linux

mkdir /where/you/wantem
cd /source/dir
find * -type d -exec mkdir /where/you/wantem/\{\} \;

Modern Linux system uses UUID instead of traditional block name (/dev/hda1, /dev/hda5, /dev/sdb) to uniquely identify harddisk or other storage medium. This is because UUID is unique and never changes even if you switch the harddisk ordering.

So by mounting or refering your hard disk by its UUID, you are guaranteed to mount the correct storage medium no matter where its connected on your system.

Here’s how to get your harddisk UUID number:

Method 1: Ubuntu and Debian Way

sudo vol_id /dev/hda1

This command display harddisk extra information including its filesystem and uuid number.

Method 2: using /dev/disk/by-uuid/

Another method which works universally on modern GNU Linux operating system is :

ls -l /dev/disk/by-uuid

which will uuid of connected storage medium to your computer.

That’s all, now you can easily identify your storage disk UUID number without much problem anymore.

if else bash:

S=”5″

if [[ “${S}” -le “4” && “${S}” -ge “2” ]]; then
echo “in range ”
else
echo “out of range”

FTP automation

ftp -n < file.txt
structure of “file.txt”:

open ftp.server.com
user username
password password
bin
lcd local/dir
cd remote/dir
put temp.txt
bye

Bash “function” example

#!/bin/bash
function dupa {
du -m --max-depth=0 -c ${dir}
}
dir=/var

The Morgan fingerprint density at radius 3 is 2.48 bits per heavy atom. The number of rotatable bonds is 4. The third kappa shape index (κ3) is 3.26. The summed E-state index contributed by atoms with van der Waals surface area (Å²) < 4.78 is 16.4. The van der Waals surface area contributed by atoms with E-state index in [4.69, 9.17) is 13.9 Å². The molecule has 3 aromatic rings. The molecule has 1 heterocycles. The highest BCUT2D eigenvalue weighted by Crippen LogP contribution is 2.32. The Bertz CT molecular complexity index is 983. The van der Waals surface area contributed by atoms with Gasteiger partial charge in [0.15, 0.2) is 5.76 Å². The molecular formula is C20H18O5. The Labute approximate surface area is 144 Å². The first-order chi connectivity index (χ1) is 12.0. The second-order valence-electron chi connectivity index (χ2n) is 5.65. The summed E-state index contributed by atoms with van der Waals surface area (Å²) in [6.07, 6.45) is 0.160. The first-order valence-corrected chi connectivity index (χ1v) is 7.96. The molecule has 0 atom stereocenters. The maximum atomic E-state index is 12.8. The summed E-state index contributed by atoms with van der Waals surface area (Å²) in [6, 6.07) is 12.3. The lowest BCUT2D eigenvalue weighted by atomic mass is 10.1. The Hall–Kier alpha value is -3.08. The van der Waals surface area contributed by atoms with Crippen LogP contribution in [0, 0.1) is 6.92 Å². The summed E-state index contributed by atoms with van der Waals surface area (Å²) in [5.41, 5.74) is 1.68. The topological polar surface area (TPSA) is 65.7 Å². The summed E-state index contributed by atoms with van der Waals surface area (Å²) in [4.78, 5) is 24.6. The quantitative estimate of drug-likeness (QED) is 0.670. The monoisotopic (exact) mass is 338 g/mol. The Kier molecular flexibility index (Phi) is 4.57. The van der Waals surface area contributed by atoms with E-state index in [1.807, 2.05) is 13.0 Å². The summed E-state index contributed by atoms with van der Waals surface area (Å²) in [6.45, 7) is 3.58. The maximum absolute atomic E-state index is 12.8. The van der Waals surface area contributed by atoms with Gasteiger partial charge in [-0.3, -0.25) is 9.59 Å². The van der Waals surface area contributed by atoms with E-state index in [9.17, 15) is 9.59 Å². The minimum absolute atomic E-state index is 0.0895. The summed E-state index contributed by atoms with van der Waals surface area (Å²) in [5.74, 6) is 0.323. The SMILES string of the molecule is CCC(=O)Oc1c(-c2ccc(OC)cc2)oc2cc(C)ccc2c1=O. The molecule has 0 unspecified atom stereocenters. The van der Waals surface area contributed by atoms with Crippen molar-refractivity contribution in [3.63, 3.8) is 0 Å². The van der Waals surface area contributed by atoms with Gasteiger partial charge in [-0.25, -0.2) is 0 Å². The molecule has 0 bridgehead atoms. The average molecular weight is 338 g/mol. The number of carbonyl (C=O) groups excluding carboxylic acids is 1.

dupa
dir=/etc
dupa

Ubuntu midnight commander fuckin annoying bug solution:

mc_4.7.0.1-1~karmic1~ppa1_amd64.deb

mc_4.7.0.1-1~karmic1~ppa1_i386.deb

mc_4.7.0.1-1~karmic1~ppa1_lpia.deb

Checking Directory

DIR_PATH=`readlink -f "${the_stuff_you_test}"` # get rid of symlinks and get abs path
if [[ -d "${DIR_PATH}" ]] ; then # now you're testing
echo "It's a dir";
fi

Finding directory

found=`find -type d -name "myDirectory"`
if [ -n "$found"]
then
# found is not empty
fi

Reset mysql root password.

Log in as root and stop the mysql daemon. Now lets start up the mysql daemon and skip the grant tables which store the passwords.

mysqld_safe --skip-grant-tables

You should see mysqld start up successfully. If not, well you have bigger issues. Now you should be able to connect to mysql without a password.

mysql --user=root mysql

update user set Password=PASSWORD('new-password') where user='root';
flush privileges;
exit;

Now kill your running mysqld, then restart it normally. You should be good to go. Try not to forget your password again.

Running script from cron every 80 sec.

*/4 * * * * /scripts/80_second_script
*/4 * * * * sleep 80; /scripts/80_second_script
*/4 * * * * sleep 160; /scripts/80_second_script

Line 1 runs at 0,240,480,etc…
Line 2 runs at 80,320,560, etc…
Line 3 runs at 160,400,640, etc…

Put that all together you get
0,80,160,240,320,400,480,560,640, etc…

You can do this with any number, but the more often the multiples of your number cross the multiples of 60 the less lines you have to write.

Copying files using tar and ssh

ssh user@machine-where-precious-data-is "tar czpf - /some/important/data" | tar xzpf - -C /new/root/directory

tar cXpf - /some/important/data | ssh user@destination-machine "tar xpf - -C /some/directory/"

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